Italy’s FTSE MIB index fell 4.7%, while London’s FTSE 100 shed 1.5% and share markets in Frankfurt and Paris also fell more than 2%. In New York, the Dow Jones Industrial Average fell 1.55% and Asian markets lost between 0.7% and 2.2%. The yield on Italian government bonds rose sharply, implying markets are more wary of lending to Italy.
What happened in Italy?
Pier Luigi Bersani’s centre-left bloc won the lower house vote but has failed to secure a majority in the Senate, and control of both houses is needed to govern. A protest movement led by comedian Beppe Grillo won 25%, and a bloc led by current Prime Minister Mario Monti came fourth, with only a 10%.
The outcome of the election, which finds Italy in deep recession and tough austerity measures, was so close that the margin of victory was less than 1% in both houses of parliament. Centre-left leader Pier Luigi Bersani commented to BBC correspondent Katya Adler :”It is clear to everyone that a very delicate situation is emerging for the country,”
Mr Berlusconi ‘conceded’ to his opponents the lower house; however, he stated that he would not associate with Mr Monti’s centrist bloc because the prime minister’s poor showing was down to popular discontent with his austerity measures.
The final equilibrium is very fragile: Bersani has the majority, as the winning bloc is guaranteed 340 seats, but the margin is extremely small. Therefore, on a final exam, Italy is walking on a fine line, and stability is not what the country seems to go for.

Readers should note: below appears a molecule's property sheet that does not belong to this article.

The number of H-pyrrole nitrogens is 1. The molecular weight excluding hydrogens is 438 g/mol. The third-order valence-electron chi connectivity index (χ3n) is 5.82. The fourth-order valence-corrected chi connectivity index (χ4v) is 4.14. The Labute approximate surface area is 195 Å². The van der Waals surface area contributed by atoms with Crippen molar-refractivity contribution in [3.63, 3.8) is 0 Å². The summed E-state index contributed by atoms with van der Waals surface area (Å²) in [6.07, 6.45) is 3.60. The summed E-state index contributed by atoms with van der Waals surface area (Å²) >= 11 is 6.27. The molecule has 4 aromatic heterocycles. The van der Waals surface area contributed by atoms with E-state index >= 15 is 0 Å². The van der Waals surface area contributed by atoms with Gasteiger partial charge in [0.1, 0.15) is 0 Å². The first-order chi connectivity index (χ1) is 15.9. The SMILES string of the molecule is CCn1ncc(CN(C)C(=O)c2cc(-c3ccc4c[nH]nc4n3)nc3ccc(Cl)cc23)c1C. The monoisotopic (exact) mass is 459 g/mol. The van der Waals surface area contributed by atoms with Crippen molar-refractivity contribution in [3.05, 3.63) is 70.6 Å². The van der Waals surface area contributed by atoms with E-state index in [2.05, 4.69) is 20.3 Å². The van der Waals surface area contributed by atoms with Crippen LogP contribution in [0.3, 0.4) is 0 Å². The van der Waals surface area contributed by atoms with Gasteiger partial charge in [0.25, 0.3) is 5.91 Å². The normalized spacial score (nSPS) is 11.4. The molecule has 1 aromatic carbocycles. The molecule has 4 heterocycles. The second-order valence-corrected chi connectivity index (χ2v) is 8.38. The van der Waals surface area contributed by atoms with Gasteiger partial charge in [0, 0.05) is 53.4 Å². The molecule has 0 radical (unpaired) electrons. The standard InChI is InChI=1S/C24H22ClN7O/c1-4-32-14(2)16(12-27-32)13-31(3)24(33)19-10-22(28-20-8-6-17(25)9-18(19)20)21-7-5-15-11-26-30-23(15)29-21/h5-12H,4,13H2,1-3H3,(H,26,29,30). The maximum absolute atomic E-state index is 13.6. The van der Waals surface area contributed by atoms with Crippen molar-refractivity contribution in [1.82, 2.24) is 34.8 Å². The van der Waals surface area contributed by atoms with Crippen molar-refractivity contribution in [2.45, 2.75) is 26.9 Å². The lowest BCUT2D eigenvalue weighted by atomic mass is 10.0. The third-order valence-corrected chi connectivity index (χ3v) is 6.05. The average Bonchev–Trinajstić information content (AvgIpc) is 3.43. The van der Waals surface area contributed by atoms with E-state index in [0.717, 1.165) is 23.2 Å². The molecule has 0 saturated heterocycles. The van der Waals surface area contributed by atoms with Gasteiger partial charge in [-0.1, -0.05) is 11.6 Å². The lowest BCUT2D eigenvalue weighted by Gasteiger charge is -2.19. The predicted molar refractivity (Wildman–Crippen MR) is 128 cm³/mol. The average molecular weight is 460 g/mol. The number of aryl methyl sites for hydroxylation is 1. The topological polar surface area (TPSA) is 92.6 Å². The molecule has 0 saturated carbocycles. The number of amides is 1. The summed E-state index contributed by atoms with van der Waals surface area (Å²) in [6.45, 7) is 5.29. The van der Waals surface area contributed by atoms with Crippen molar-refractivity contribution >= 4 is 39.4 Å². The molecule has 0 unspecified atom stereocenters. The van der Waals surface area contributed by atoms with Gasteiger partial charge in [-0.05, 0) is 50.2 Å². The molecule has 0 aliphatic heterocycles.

The results produced a mixed reaction in Europe.
From Bruxelles the president of the European Parliament, Martin Schulz, stated RAI radio that the result is very difficult for Italy, e for Europe: “There is a need for a stable government” because Italy is a member of G8 and therefore a strong player in Europe.
In Germany, the Minister for Foreign Affairs, Guido Westerwelle, hopes for the creation of a functional government in the interest of the whole Europe; he also urged Italy to continue its reforms, and called for a government to be formed “as quickly as possible”.
Garcia-Margallo, his Spanish counterpart, expressed “extreme concern” about the financial consequences of the Italian elections.
It is a mystery where Italy is going. The only man that might make sense of it is Grillo; the Genoese comic, who toured around the country throughout the election campaign and based his speeches on insults against a discredited political class.
“We’ve started a war of generations,” Mr Grillo said in an audio statement on his website,(www.beppegrillo.it) : “They are all losers, they’ve been there for 25 to 30 years and they’ve led this country to catastrophe.”